“When Should You Change Your Avalanche Transceiver Batteries?”
[The first thing you should do is consult the user manual of your avalanche beacon (you can find them online) and read at what battery percentage your beacon company recommends the batteries to be changed.]
This is a question that comes up again and again and there are different answers to this question. We’re going to share with you some of the industry standards that we know of and why they are what they are. The best idea is to be conservative, only use alkaline batteries, change your batteries frequently, and don’t let you batteries get below 60%.
Q: When Should You Change Your Avalanche Transceiver Batteries?
A: “At Mammut, they recommend changing your batteries at 40% (remaining battery power) with alkaline batteries. This percentage should be from your avalanche beacon outside and in the cold. One problem people encounter is checking their battery power inside where it’s warm and then they go outside and the battery percentages drop dramatically. We recommend that you have enough battery power to be able to send for 20 hours at +10C (the approximate temp against your body) and then search for 1 hour at -10C (a cold outdoor temp) and the cut-off for this is at 40% battery power in our beacons.” – Mammut employee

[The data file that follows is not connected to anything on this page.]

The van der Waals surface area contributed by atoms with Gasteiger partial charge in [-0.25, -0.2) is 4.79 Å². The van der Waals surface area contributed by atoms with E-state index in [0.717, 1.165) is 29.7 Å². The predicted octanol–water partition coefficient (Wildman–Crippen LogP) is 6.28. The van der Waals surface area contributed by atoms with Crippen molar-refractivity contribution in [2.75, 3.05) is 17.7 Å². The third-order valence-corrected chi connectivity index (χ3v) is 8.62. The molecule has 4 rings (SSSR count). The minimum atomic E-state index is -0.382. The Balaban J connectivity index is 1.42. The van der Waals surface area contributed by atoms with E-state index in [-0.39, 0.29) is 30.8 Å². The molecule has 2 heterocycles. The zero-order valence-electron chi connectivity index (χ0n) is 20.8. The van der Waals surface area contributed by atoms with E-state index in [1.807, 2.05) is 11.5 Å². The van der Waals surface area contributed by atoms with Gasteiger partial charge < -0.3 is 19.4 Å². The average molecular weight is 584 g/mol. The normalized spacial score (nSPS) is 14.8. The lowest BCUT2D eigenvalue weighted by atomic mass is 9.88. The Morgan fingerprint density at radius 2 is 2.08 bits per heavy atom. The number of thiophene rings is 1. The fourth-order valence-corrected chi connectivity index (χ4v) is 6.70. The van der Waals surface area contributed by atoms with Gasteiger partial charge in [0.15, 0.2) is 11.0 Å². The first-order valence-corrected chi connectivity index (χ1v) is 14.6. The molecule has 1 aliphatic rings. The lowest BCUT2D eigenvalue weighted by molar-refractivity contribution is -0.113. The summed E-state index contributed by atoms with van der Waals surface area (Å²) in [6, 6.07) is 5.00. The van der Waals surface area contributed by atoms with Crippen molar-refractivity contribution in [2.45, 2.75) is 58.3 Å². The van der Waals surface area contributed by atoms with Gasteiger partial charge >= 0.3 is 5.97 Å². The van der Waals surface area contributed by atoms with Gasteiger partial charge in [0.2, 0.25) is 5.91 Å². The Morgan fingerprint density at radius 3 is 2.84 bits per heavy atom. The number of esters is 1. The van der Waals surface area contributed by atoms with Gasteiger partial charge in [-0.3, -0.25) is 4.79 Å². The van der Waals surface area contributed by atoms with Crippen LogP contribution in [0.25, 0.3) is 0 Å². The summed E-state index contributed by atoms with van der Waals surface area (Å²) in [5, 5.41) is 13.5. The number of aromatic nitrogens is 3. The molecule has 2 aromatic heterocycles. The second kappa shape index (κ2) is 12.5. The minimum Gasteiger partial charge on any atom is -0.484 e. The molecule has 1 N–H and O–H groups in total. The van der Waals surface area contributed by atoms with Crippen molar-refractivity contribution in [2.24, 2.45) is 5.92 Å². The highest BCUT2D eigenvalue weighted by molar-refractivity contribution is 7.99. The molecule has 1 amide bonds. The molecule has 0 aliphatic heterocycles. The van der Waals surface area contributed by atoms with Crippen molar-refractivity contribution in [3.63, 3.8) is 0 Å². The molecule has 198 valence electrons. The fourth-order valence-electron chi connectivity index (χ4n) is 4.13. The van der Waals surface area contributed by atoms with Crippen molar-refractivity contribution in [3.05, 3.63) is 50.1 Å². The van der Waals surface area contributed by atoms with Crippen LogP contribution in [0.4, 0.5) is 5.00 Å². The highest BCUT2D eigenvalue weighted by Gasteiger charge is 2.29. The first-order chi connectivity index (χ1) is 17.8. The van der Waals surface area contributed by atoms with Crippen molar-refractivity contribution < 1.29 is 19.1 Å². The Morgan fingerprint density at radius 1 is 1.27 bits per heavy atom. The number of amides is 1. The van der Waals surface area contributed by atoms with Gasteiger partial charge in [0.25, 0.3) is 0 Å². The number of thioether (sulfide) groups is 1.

A: “I change my batteries anytime I notice them below 70%.” – mountain guide
A: “I change my batteries anytime I see them below 90%.” – recreational skier
Q: What Are the Basic Avalanche Transceiver Battery Life Requirements?
A: “The standard avalanche transceiver battery test (as specified in EN 300-718) requires that the transceiver is left in transmit mode for 200 hours at 10C (50F) and it should then be able to receive a signal for at least one hour at -10C (14F).” – beaconreviews.com
Q: What Are The Best Batteries To Use With An Avalanche Transceiver?
A: Use Alkaline batteries only. Lithium batteries are difficult for avalanche receivers to read and they will be inaccurate in displaying the percentage of battery charge remaining. Lithium batteries often hold a consistent charge for a long time, then suddenly drop to nearly 0%.
A: Never use rechargeable batteries. Period.